Who’s Lot?

Who’s Lot?

I was driving the other day and saw a sign that read “Lot’s for Sale.” I found myself wondering just what Lot was selling. The misplaced apostrophe made a simple statement misleading. Now, as a practical matter, the sign is clear enough to everyone other than me and, perhaps, your old high school English teacher. But, the owner that paid for that big sign to sell his lots should have received a sign that advertised his lots for sale–not a sign that hints that another guy named Lot has something to sell. Big deal, you might say. Everyone knows what it is supposed to mean. And you’re probably right.

lot for sale

In a contract, though, it is imperative that the language clearly express the agreement of the parties. Inexact wording can misstate the intent of the parties, adversely affect a party’s rights, and in some cases even render a contract unenforceable. One example that I see nearly every day is in the standard form real estate sales contract that is used all over northern Illinois. In it, the Buyer’s obligations to purchase the property are contingent on the Buyer obtaining a “firm” mortgage commitment. There is no such thing as a “firm” mortgage commitment. For that matter, what would make it firm? Is a handshake involved? There is no recognized standard for “firm.” In order for a mortgage commitment to be of any value to a Buyer, it must be in writing and not be conditioned on something outside of the Buyer’s control, like an appraisal. When I represent Buyers, I make sure to modify that particular provision to make sure that my client’s interests are protected. I do not want to be in front of a judge arguing the firmness–or lack of firmness–of my client’s mortgage commitment.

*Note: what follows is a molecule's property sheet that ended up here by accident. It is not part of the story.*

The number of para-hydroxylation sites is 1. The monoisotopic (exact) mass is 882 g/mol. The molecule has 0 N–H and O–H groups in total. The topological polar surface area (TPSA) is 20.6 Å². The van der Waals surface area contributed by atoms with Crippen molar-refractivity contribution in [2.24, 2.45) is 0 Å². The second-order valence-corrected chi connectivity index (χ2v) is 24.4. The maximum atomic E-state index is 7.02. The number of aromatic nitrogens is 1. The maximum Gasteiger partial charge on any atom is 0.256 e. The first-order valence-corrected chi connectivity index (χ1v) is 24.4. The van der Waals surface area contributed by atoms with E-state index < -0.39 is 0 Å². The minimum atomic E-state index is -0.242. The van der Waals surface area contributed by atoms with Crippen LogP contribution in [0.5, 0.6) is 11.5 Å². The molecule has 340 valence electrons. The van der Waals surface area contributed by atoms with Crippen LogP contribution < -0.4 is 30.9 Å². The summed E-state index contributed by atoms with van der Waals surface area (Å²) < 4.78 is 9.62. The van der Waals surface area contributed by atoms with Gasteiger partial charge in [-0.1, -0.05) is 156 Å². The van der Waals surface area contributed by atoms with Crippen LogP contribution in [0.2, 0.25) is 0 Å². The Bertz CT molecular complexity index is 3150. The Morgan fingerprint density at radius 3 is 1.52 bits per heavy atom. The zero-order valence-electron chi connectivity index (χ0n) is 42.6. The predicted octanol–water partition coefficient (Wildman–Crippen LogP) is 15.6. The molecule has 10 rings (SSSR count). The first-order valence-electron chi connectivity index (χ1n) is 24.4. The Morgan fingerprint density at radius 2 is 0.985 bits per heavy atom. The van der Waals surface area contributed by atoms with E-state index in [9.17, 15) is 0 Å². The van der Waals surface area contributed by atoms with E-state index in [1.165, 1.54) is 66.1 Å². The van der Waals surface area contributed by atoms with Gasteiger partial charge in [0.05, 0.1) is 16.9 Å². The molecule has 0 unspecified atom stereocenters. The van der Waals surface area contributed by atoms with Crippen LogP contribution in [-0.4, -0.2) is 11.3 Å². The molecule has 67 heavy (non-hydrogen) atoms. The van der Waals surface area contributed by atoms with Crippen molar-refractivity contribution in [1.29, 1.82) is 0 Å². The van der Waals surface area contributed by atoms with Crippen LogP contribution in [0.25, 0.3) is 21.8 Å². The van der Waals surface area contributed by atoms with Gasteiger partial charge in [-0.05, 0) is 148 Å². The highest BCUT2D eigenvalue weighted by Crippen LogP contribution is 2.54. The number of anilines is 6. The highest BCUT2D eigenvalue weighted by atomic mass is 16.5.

The guy down the road may be able to sell his property with a sign that is vague. But if you find yourself buying or selling real estate, I’d recommend that you make sure that the language in your contract is precise. We can help you make sure that it is.

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